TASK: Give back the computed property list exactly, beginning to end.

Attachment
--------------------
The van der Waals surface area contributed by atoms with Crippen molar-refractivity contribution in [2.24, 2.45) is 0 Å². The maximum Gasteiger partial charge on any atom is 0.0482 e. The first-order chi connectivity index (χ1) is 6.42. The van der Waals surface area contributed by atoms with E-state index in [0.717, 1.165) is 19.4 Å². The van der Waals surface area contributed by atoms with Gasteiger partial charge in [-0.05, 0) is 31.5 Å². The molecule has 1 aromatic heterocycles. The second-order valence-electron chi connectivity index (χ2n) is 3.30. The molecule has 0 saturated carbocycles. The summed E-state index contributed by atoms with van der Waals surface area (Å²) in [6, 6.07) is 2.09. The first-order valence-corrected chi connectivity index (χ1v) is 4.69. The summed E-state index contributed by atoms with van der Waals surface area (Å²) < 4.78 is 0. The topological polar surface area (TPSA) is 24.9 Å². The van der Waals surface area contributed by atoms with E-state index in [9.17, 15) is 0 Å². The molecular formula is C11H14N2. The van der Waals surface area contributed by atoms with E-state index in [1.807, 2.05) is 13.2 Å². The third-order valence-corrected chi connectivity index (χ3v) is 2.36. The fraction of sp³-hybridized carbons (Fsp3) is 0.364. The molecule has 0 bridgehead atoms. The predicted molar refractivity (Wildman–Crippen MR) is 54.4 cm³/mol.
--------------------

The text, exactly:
The van der Waals surface area contributed by atoms with Crippen molar-refractivity contribution in [2.24, 2.45) is 0 Å². The maximum Gasteiger partial charge on any atom is 0.0482 e. The first-order chi connectivity index (χ1) is 6.42. The van der Waals surface area contributed by atoms with E-state index in [0.717, 1.165) is 19.4 Å². The van der Waals surface area contributed by atoms with Gasteiger partial charge in [-0.05, 0) is 31.5 Å². The molecule has 1 aromatic heterocycles. The second-order valence-electron chi connectivity index (χ2n) is 3.30. The molecule has 0 saturated carbocycles. The summed E-state index contributed by atoms with van der Waals surface area (Å²) in [6, 6.07) is 2.09. The first-order valence-corrected chi connectivity index (χ1v) is 4.69. The summed E-state index contributed by atoms with van der Waals surface area (Å²) < 4.78 is 0. The topological polar surface area (TPSA) is 24.9 Å². The van der Waals surface area contributed by atoms with E-state index in [9.17, 15) is 0 Å². The molecular formula is C11H14N2. The van der Waals surface area contributed by atoms with E-state index in [1.807, 2.05) is 13.2 Å². The third-order valence-corrected chi connectivity index (χ3v) is 2.36. The fraction of sp³-hybridized carbons (Fsp3) is 0.364. The molecule has 0 bridgehead atoms. The predicted molar refractivity (Wildman–Crippen MR) is 54.4 cm³/mol.